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Impact of Vitamin D Deficiency on the Productivity of a Health Care Workforce

Plotnikoff, Gregory A. MD, MTS; Finch, Michael D. PhD; Dusek, Jeffery A. PhD

Journal of Occupational and Environmental Medicine: February 2012 - Volume 54 - Issue 2 - p 117–121
doi: 10.1097/JOM.0b013e318240df1e
CME Available for this Article at

Objective: To define the relationship between vitamin D status and employee presenteeism in a large sample of health care employees.

Methods: Prospective observation study of 10,646 employees of a Midwestern-integrated health care system who completed an on-line health risk appraisal questionnaire and were measured for 25-hydroxyvitamin D.

Results: Measured differences in productivity due to presenteeism were 0.66, 0.91, and 0.75 when comparing employees above and below vitamin D levels of 20 ng/mL, 30 ng/mL, and 40 ng/mL, respectively. These productivity differences translate into potential productivity savings of 0.191%, 0.553%, and 0.625%, respectively, of total payroll costs.

Conclusions: Low vitamin D status is associated with reduced employee work productivity. Employee vitamin D assessment and replenishment may represent a low-cost, high-return program to mitigate risk factors and health conditions that drive total employer health care costs.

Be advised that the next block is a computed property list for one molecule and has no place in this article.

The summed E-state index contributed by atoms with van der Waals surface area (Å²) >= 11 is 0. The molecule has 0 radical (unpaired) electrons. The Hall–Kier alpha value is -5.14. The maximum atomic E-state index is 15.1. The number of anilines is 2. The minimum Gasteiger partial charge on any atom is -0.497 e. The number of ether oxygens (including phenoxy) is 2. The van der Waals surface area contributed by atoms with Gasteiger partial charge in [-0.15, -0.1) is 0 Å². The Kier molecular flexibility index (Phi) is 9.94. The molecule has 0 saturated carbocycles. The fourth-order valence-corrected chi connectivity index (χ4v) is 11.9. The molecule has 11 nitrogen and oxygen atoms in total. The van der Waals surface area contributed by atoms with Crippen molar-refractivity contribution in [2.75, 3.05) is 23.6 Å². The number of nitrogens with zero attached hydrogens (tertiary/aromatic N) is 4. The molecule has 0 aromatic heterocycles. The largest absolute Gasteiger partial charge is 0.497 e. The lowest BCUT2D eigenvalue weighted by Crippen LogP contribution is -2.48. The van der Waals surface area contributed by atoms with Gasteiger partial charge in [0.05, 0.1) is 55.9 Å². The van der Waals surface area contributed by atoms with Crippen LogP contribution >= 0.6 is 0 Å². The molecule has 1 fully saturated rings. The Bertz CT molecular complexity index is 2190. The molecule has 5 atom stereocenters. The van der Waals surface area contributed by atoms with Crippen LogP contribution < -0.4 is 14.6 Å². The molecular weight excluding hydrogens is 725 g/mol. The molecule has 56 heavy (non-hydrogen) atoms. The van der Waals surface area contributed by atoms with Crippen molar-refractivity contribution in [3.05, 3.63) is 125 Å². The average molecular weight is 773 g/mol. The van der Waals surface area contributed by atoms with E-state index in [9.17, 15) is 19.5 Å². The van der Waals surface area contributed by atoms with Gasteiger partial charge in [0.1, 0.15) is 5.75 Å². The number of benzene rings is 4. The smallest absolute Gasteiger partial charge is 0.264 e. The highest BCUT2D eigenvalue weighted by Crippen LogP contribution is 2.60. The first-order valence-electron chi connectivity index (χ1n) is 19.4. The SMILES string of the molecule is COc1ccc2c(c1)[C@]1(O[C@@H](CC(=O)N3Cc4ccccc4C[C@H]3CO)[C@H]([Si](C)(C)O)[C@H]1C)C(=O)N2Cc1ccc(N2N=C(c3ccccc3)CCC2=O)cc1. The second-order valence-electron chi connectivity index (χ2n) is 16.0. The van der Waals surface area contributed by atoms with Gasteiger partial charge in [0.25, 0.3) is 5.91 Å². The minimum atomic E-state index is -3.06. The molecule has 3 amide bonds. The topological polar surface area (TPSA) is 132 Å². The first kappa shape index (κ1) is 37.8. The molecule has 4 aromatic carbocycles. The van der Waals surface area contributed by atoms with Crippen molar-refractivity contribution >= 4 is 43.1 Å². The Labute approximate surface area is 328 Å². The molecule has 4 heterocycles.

From the Center for Health Care Innovation and Penny George Institute for Health and Healing (Drs Plotnikoff and Dusek), Allina Hospitals and Clinics; and University of Minnesota Carlson School of Management (Dr Finch), Minneapolis, Minn.

Address correspondence to: Gregory A. Plotnikoff, MD, MTS, Allina Center for Health Care Innovation, Abbott Northwestern Hospital, 800 E. 28th St, Minneapolis, MN 55407. E-mail:

Authors Plotnikoff, Finch, and Dusek, received support for this research by the Allina Hospitals and Clinics Employee Benefits Office, the Allina Center for Healthcare Innovation and Diasorin, Inc. Author Plotnikoff has consulted for Diasorin, Inc.

Diasorin Inc. had no role in the design and conduct of the study, the collection, management, analysis, and interpretation of the data, or the preparation or approval of the manuscript.

The JOEM Editorial Board and planners have no financial interest related to this research.

Copyright © 2012 by the American College of Occupational and Environmental Medicine